Forget the Flowers, Here’s What We All Really Want for V-Day

5 minute read
Author and co-author of twelve books, Janice Kaplan's bestselling novels have been published in more than a dozen countries. She was formerly the Editor-in-Chief of Parade, the deputy editor of TV Guide magazine and executive producer of the TV Guide Television Group, where she created and produced more than 30 television shows that aired primetime on ABC, FOX, VH1 and other networks. She has written hundreds of articles for national magazines and appeared dozens of times on TV shows including Today, Good Morning America, Entertainment Tonight and CBS This Morning. Her next book, The Gratitude Diaries will be published in 2015 by Dutton.

When we first got married, I told my husband I wanted to celebrate Valentine’s Day on February 15th, when flowers and chocolates went on sale. Maybe you can’t put a price on love, but $39.95 for a dozen stems seemed too high. Why pay jacked up prices when we could have our own romantic day anytime we chose?

My husband immediately got in the spirit, and every year since then, he’s brought me the nicest roses discounts can buy. Love always seems lovelier to me at half-price the next day.

This year on February 14th while other couples are at restaurants having overpriced champagne, Ron and I are going to cuddle on the couch and simply say nice things to each other. This time I’m not being frugal—we have research behind us. Because it turns out that despite all the efforts to impress on V-Day, simply appreciating each other does more for a relationship than almost anything else.

“We all know we love our partners, but to spend five minutes a day focused on them seems extravagant,” said Dr. Brent Atkinson, director of post-graduate training at the Couples Clinic and Research Institute in Geneva, Illinois.

But those five minutes are just what most of us really want. (Sorry, Victoria’s Secret.) In a national survey that I oversaw for the John Templeton Foundation, we asked men and women what their spouses did that made them grateful. For women, #1 on the list wasn’t flowers or gifts or a special night out—but a guy who listened to them. Some 93 percent of women felt gratitude for that—higher than anything else.

Men answering same question were just so-so on flowers and nights out, but 97 percent agreed about what made them feel the most gratitude. They were happy when a partner expressed love and affection.

In follow-up interviews, women explained that wanting a man to listen meant exactly that. Just listen. No need to solve a problem, find a solution or make life better. Just be there and be supportive. Men essentially asked for the same when they said they were grateful for expressions of affection. We all want to know that someone hears and appreciates us.

So how easy is this? Men want to be loved. Women want to be heard. A Valentine’s eve (whatever calendar day you pick) spent talking, appreciating and canoodling on the couch (TV off) is going to make everyone happy. And it’s not that hard to extend beyond Valentine’s Day, either.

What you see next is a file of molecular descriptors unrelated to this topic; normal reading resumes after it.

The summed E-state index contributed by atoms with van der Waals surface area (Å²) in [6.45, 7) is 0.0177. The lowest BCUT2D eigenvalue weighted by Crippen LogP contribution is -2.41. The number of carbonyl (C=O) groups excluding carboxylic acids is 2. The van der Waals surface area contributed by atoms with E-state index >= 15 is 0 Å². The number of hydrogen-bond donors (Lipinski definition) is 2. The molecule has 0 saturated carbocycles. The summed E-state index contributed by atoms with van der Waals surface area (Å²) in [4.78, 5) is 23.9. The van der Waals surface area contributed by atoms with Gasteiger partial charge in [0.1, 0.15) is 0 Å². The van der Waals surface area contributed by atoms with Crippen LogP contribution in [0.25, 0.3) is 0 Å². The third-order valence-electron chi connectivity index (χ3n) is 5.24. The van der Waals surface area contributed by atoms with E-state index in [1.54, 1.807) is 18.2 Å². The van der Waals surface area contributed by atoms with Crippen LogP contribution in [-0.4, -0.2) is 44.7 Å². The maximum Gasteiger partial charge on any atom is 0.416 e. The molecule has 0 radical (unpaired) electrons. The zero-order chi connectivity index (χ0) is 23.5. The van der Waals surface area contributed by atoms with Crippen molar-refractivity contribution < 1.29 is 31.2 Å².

For a new book I’m writing on gratitude, I spent a year trying to be more grateful—and I started with my husband. Using the results of that survey, I realized the best way to improve our marriage might simply be to appreciate him more.

Dr. Atkinson suggested I try what he called “the relentless pursuit of positivity.” So for a full month, I found a reason to say thank you to my husband at least once a day. I commented on the positives instead of the problems. And I regularly told Ron why I appreciated him.

At first it seemed a little—well, awkward. But Ron started to notice the positive vibe and he returned the favor. Comments like “Thanks for thinking of that!” and “You’re the best!” and “I so appreciate your help!” got tossed around our house like super-inflated footballs.

According to Dr. Atkinson, being grateful and loving can actually change brain circuits involved in emotional reaction. By focusing on positive feelings toward a partner, we can rewire our automatic responses and create stronger feelings of connection. When Ron and I spent a month being consciously grateful, the neural circuits had enough practice that the habit formed and the responses started to come naturally.

If you need some help in the gratitude game, Dr. Atkinson suggested a sentence completion email. For Valentine’s Day—or any other day—send your partner a note that starts:

One thing you did lately that I appreciated was….

And then go wild and add a second line:

One moment when I felt extra positive about you was….

You don’t have to come up with something big. Simply noticing the small things your partner does daily, whether it’s shopping for groceries or driving in the snow, is enough to change those neural circuits.

Gratitude goes both ways. Saying thank you to a partner isn’t ceding power or becoming dependent—it’s just a way of improving your relationship. Being positive and finding the good in each other is really the best gift you can give on Valentine’s Day.

Whichever day you celebrate it.

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